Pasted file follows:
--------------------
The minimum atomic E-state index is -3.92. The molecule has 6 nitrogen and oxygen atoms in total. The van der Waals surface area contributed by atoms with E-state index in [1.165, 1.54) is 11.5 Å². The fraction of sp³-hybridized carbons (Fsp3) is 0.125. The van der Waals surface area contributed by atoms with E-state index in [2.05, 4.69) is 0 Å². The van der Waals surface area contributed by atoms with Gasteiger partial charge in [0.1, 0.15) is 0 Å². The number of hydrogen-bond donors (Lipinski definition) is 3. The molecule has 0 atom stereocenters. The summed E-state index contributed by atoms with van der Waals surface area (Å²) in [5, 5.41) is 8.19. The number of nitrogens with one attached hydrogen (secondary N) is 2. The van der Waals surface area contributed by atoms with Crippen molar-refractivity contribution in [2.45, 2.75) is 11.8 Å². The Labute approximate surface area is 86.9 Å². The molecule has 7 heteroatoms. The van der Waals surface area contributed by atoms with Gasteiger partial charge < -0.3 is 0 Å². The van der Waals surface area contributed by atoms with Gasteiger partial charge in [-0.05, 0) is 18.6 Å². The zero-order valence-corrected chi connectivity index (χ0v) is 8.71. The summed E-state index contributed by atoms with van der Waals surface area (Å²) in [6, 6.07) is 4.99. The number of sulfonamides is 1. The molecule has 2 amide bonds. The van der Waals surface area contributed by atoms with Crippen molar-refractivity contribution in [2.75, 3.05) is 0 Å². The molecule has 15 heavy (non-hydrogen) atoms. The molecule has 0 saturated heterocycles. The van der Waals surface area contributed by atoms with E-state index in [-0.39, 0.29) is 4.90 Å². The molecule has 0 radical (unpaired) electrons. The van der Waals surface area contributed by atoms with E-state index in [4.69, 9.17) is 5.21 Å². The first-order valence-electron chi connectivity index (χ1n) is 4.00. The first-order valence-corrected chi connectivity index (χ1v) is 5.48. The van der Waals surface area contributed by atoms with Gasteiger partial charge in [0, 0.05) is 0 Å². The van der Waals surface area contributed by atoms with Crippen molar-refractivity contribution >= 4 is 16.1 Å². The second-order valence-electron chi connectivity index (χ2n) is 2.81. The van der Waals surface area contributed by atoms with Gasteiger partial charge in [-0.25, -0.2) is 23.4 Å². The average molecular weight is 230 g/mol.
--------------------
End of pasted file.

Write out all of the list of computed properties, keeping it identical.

The minimum atomic E-state index is -3.92. The molecule has 6 nitrogen and oxygen atoms in total. The van der Waals surface area contributed by atoms with E-state index in [1.165, 1.54) is 11.5 Å². The fraction of sp³-hybridized carbons (Fsp3) is 0.125. The van der Waals surface area contributed by atoms with E-state index in [2.05, 4.69) is 0 Å². The van der Waals surface area contributed by atoms with Gasteiger partial charge in [0.1, 0.15) is 0 Å². The number of hydrogen-bond donors (Lipinski definition) is 3. The molecule has 0 atom stereocenters. The summed E-state index contributed by atoms with van der Waals surface area (Å²) in [5, 5.41) is 8.19. The number of nitrogens with one attached hydrogen (secondary N) is 2. The van der Waals surface area contributed by atoms with Crippen molar-refractivity contribution in [2.45, 2.75) is 11.8 Å². The Labute approximate surface area is 86.9 Å². The molecule has 7 heteroatoms. The van der Waals surface area contributed by atoms with Gasteiger partial charge < -0.3 is 0 Å². The van der Waals surface area contributed by atoms with Gasteiger partial charge in [-0.05, 0) is 18.6 Å². The zero-order valence-corrected chi connectivity index (χ0v) is 8.71. The summed E-state index contributed by atoms with van der Waals surface area (Å²) in [6, 6.07) is 4.99. The number of sulfonamides is 1. The molecule has 2 amide bonds. The van der Waals surface area contributed by atoms with Crippen molar-refractivity contribution in [2.75, 3.05) is 0 Å². The molecule has 15 heavy (non-hydrogen) atoms. The molecule has 0 saturated heterocycles. The van der Waals surface area contributed by atoms with E-state index in [-0.39, 0.29) is 4.90 Å². The molecule has 0 radical (unpaired) electrons. The van der Waals surface area contributed by atoms with E-state index in [4.69, 9.17) is 5.21 Å². The first-order valence-electron chi connectivity index (χ1n) is 4.00. The first-order valence-corrected chi connectivity index (χ1v) is 5.48. The van der Waals surface area contributed by atoms with Gasteiger partial charge in [0, 0.05) is 0 Å². The van der Waals surface area contributed by atoms with Crippen molar-refractivity contribution >= 4 is 16.1 Å². The second-order valence-electron chi connectivity index (χ2n) is 2.81. The van der Waals surface area contributed by atoms with Gasteiger partial charge in [-0.25, -0.2) is 23.4 Å². The average molecular weight is 230 g/mol.